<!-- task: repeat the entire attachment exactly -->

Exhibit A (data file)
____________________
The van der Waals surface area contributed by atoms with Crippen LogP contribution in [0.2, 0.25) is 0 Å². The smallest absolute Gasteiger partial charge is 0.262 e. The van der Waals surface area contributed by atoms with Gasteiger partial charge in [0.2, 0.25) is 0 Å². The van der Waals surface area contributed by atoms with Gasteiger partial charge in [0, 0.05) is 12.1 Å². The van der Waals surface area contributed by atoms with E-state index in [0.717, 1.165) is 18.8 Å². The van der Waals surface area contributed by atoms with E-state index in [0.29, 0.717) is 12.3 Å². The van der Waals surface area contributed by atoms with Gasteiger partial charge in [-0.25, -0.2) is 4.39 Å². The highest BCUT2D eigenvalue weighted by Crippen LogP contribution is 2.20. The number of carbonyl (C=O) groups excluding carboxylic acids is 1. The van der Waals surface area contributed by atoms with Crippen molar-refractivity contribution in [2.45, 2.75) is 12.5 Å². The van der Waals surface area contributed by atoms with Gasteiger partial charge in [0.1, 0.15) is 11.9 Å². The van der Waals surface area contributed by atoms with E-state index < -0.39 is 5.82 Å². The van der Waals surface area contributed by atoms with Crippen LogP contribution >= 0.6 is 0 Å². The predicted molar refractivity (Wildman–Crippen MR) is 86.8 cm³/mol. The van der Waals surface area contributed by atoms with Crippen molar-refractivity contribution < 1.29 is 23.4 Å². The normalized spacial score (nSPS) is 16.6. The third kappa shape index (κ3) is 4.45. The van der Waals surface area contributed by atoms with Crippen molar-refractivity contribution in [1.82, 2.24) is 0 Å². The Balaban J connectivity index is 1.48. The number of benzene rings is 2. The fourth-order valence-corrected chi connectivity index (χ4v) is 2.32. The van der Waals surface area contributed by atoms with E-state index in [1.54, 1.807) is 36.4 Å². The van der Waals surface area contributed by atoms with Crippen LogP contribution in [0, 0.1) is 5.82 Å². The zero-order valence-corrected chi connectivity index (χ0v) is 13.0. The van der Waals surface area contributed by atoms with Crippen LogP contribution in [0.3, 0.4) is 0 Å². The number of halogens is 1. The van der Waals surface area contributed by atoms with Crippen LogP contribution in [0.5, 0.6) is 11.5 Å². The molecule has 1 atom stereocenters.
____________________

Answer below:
The van der Waals surface area contributed by atoms with Crippen LogP contribution in [0.2, 0.25) is 0 Å². The smallest absolute Gasteiger partial charge is 0.262 e. The van der Waals surface area contributed by atoms with Gasteiger partial charge in [0.2, 0.25) is 0 Å². The van der Waals surface area contributed by atoms with Gasteiger partial charge in [0, 0.05) is 12.1 Å². The van der Waals surface area contributed by atoms with E-state index in [0.717, 1.165) is 18.8 Å². The van der Waals surface area contributed by atoms with E-state index in [0.29, 0.717) is 12.3 Å². The van der Waals surface area contributed by atoms with Gasteiger partial charge in [-0.25, -0.2) is 4.39 Å². The highest BCUT2D eigenvalue weighted by Crippen LogP contribution is 2.20. The number of carbonyl (C=O) groups excluding carboxylic acids is 1. The van der Waals surface area contributed by atoms with Crippen molar-refractivity contribution in [2.45, 2.75) is 12.5 Å². The van der Waals surface area contributed by atoms with Gasteiger partial charge in [0.1, 0.15) is 11.9 Å². The van der Waals surface area contributed by atoms with E-state index < -0.39 is 5.82 Å². The van der Waals surface area contributed by atoms with Crippen LogP contribution >= 0.6 is 0 Å². The predicted molar refractivity (Wildman–Crippen MR) is 86.8 cm³/mol. The van der Waals surface area contributed by atoms with Crippen molar-refractivity contribution < 1.29 is 23.4 Å². The normalized spacial score (nSPS) is 16.6. The third kappa shape index (κ3) is 4.45. The van der Waals surface area contributed by atoms with Crippen molar-refractivity contribution in [1.82, 2.24) is 0 Å². The Balaban J connectivity index is 1.48. The number of benzene rings is 2. The fourth-order valence-corrected chi connectivity index (χ4v) is 2.32. The van der Waals surface area contributed by atoms with E-state index in [1.54, 1.807) is 36.4 Å². The van der Waals surface area contributed by atoms with Crippen LogP contribution in [0, 0.1) is 5.82 Å². The zero-order valence-corrected chi connectivity index (χ0v) is 13.0. The van der Waals surface area contributed by atoms with Crippen LogP contribution in [0.3, 0.4) is 0 Å². The number of halogens is 1. The van der Waals surface area contributed by atoms with Crippen LogP contribution in [0.5, 0.6) is 11.5 Å². The molecule has 1 atom stereocenters.